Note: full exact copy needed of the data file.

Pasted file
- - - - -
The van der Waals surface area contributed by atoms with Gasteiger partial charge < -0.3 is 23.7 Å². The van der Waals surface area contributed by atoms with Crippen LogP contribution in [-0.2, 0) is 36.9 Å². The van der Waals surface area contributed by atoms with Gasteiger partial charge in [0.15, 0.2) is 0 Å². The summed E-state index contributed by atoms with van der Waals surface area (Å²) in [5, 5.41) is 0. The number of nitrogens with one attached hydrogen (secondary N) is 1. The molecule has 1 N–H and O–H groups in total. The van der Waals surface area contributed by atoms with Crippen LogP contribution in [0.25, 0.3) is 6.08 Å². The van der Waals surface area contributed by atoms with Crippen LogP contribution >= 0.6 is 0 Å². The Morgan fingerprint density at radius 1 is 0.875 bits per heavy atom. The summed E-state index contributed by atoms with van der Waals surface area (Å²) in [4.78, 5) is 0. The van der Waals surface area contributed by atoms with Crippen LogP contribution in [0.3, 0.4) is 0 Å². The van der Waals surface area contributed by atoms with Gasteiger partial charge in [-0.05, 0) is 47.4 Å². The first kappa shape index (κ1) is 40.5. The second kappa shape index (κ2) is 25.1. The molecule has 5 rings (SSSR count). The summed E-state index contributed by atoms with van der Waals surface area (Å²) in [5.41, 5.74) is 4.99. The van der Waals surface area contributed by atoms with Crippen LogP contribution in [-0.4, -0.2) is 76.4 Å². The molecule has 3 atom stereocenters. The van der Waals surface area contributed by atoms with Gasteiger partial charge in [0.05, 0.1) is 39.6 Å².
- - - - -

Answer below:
The van der Waals surface area contributed by atoms with Gasteiger partial charge < -0.3 is 23.7 Å². The van der Waals surface area contributed by atoms with Crippen LogP contribution in [-0.2, 0) is 36.9 Å². The van der Waals surface area contributed by atoms with Gasteiger partial charge in [0.15, 0.2) is 0 Å². The summed E-state index contributed by atoms with van der Waals surface area (Å²) in [5, 5.41) is 0. The number of nitrogens with one attached hydrogen (secondary N) is 1. The molecule has 1 N–H and O–H groups in total. The van der Waals surface area contributed by atoms with Crippen LogP contribution in [0.25, 0.3) is 6.08 Å². The van der Waals surface area contributed by atoms with Crippen LogP contribution >= 0.6 is 0 Å². The Morgan fingerprint density at radius 1 is 0.875 bits per heavy atom. The summed E-state index contributed by atoms with van der Waals surface area (Å²) in [4.78, 5) is 0. The van der Waals surface area contributed by atoms with Crippen LogP contribution in [0.3, 0.4) is 0 Å². The van der Waals surface area contributed by atoms with Gasteiger partial charge in [-0.05, 0) is 47.4 Å². The first kappa shape index (κ1) is 40.5. The second kappa shape index (κ2) is 25.1. The molecule has 5 rings (SSSR count). The summed E-state index contributed by atoms with van der Waals surface area (Å²) in [5.41, 5.74) is 4.99. The van der Waals surface area contributed by atoms with Crippen LogP contribution in [-0.4, -0.2) is 76.4 Å². The molecule has 3 atom stereocenters. The van der Waals surface area contributed by atoms with Gasteiger partial charge in [0.05, 0.1) is 39.6 Å².